Paleoecology Lab
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Research Projects
Forest responses to climate change
Species will shift their ranges in response to future climate change but the mode and tempo of such changes is largely speculative. The duration of migrational lags depends upon dispersal rates dispersal distances (existence of refugial or disjunct populations) and colonization success. We address these biogeographical questions using a retrospective approach involving statistical treatment of pollen and macrofossil data and quantitative climate reconstruction using a variety of paleoclimate proxies from lake sediments. Specific projects under this theme include:
  • The Clearwater Refugium of northern Idaho. Was this area of disjunctions and endemism in the "inland temperate rainforest" established by long-distance dispersal from coastal populations or in situ persistence in refugia? Funding from the National Science Foundation.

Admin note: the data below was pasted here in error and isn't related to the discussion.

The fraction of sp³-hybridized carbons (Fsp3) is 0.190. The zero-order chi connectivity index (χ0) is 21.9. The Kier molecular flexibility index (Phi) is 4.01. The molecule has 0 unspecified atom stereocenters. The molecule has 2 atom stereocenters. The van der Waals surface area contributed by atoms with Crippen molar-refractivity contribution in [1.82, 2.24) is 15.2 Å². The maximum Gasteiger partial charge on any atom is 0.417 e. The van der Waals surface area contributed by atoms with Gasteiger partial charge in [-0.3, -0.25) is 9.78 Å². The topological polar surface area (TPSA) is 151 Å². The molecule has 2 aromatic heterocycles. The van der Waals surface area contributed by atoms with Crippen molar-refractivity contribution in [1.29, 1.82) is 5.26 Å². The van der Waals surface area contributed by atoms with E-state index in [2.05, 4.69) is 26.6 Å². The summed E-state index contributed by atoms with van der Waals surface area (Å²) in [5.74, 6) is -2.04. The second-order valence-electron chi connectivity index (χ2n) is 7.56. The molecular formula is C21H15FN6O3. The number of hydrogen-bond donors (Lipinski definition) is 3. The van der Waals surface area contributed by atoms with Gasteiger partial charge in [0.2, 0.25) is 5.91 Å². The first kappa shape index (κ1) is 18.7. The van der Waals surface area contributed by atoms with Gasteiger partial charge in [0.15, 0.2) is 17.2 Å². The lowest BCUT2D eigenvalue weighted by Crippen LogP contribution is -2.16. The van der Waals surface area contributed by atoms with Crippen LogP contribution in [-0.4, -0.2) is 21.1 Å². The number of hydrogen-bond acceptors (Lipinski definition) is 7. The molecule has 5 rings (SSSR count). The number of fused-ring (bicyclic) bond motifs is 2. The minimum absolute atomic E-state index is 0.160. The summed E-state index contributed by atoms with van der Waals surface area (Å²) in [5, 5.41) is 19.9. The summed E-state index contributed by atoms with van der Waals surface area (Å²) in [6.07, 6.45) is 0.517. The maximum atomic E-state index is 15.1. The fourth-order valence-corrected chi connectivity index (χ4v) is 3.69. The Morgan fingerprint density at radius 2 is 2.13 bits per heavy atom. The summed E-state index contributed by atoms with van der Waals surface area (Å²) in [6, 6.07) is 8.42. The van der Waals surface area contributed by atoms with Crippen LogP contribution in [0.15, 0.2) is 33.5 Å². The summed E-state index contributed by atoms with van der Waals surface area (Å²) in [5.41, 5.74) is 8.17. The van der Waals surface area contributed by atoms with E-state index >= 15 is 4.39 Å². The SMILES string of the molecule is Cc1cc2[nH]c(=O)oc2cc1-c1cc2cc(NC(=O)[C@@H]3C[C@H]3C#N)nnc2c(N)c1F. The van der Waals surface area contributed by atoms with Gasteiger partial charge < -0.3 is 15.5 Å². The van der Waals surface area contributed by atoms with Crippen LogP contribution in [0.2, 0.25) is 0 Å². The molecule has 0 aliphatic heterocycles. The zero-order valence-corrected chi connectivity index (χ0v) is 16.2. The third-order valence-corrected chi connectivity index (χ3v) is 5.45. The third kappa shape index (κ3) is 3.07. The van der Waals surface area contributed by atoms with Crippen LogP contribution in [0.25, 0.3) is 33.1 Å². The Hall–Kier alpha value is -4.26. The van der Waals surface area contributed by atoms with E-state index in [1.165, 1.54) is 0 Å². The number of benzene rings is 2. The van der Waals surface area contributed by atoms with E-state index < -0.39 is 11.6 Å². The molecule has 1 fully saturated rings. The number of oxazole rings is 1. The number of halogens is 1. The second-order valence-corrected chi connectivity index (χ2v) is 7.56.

• Fire-mediated forest compositional change in infrequent-fire ecosystems on the Olympic Peninsula, Washington State.
Forest disturbance regimes: a long-term perspective
The historical range of variability of disturbance regimes is an important baseline to guide ecosystem management and to aid studies of ecosystem dynamics and species coexistence. For forest disturbances the observational record does not adequately characterize this variability over time spans relevant to tree life cycles. Paleoecological methods provide unique long-term data for reconstructing disturbance regimes.  
Tree-ring records of forest growth and disturbance dynamics
A persistent challenge to the study of growth rates of tree species is attributing causal factors to long-term growth trends. Factors affecting growth rates vary from simple mechanisms such as stand dynamics and the natural growth trends of trees to insect outbreaks soil nutrition climate and interactions of all these factors.